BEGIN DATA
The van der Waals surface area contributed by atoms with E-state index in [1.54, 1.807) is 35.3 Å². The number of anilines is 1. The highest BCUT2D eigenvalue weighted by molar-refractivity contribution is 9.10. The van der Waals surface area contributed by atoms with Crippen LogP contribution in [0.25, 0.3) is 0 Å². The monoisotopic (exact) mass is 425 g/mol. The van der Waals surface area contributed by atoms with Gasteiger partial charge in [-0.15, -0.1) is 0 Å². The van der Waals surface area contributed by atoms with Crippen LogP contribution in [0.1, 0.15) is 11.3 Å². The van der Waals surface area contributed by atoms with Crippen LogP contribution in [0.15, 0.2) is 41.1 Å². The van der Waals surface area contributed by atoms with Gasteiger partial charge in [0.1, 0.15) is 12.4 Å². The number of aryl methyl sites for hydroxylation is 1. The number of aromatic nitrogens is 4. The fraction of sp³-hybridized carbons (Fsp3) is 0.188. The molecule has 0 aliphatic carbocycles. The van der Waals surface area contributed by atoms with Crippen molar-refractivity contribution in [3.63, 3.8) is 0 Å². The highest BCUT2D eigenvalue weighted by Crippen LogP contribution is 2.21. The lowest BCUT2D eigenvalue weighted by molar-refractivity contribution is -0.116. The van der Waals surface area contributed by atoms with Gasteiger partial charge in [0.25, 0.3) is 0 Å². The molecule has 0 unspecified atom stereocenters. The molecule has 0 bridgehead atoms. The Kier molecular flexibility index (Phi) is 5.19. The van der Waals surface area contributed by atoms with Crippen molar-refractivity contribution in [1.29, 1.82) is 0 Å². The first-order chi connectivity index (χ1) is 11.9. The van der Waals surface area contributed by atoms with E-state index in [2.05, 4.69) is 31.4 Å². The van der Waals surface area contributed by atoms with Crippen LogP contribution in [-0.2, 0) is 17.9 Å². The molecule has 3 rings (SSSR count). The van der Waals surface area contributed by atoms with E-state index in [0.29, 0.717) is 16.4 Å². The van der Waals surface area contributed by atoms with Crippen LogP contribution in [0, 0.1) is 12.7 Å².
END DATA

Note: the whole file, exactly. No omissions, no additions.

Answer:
The van der Waals surface area contributed by atoms with E-state index in [1.54, 1.807) is 35.3 Å². The number of anilines is 1. The highest BCUT2D eigenvalue weighted by molar-refractivity contribution is 9.10. The van der Waals surface area contributed by atoms with Crippen LogP contribution in [0.25, 0.3) is 0 Å². The monoisotopic (exact) mass is 425 g/mol. The van der Waals surface area contributed by atoms with Gasteiger partial charge in [-0.15, -0.1) is 0 Å². The van der Waals surface area contributed by atoms with Crippen LogP contribution in [0.1, 0.15) is 11.3 Å². The van der Waals surface area contributed by atoms with Crippen LogP contribution in [0.15, 0.2) is 41.1 Å². The van der Waals surface area contributed by atoms with Gasteiger partial charge in [0.1, 0.15) is 12.4 Å². The number of aryl methyl sites for hydroxylation is 1. The number of aromatic nitrogens is 4. The fraction of sp³-hybridized carbons (Fsp3) is 0.188. The molecule has 0 aliphatic carbocycles. The van der Waals surface area contributed by atoms with Crippen molar-refractivity contribution in [3.63, 3.8) is 0 Å². The highest BCUT2D eigenvalue weighted by Crippen LogP contribution is 2.21. The lowest BCUT2D eigenvalue weighted by molar-refractivity contribution is -0.116. The van der Waals surface area contributed by atoms with Gasteiger partial charge in [0.25, 0.3) is 0 Å². The molecule has 0 unspecified atom stereocenters. The molecule has 0 bridgehead atoms. The Kier molecular flexibility index (Phi) is 5.19. The van der Waals surface area contributed by atoms with Crippen molar-refractivity contribution in [1.29, 1.82) is 0 Å². The first-order chi connectivity index (χ1) is 11.9. The van der Waals surface area contributed by atoms with E-state index in [2.05, 4.69) is 31.4 Å². The van der Waals surface area contributed by atoms with Crippen LogP contribution in [-0.2, 0) is 17.9 Å². The molecule has 3 rings (SSSR count). The van der Waals surface area contributed by atoms with E-state index in [0.29, 0.717) is 16.4 Å². The van der Waals surface area contributed by atoms with Crippen LogP contribution in [0, 0.1) is 12.7 Å².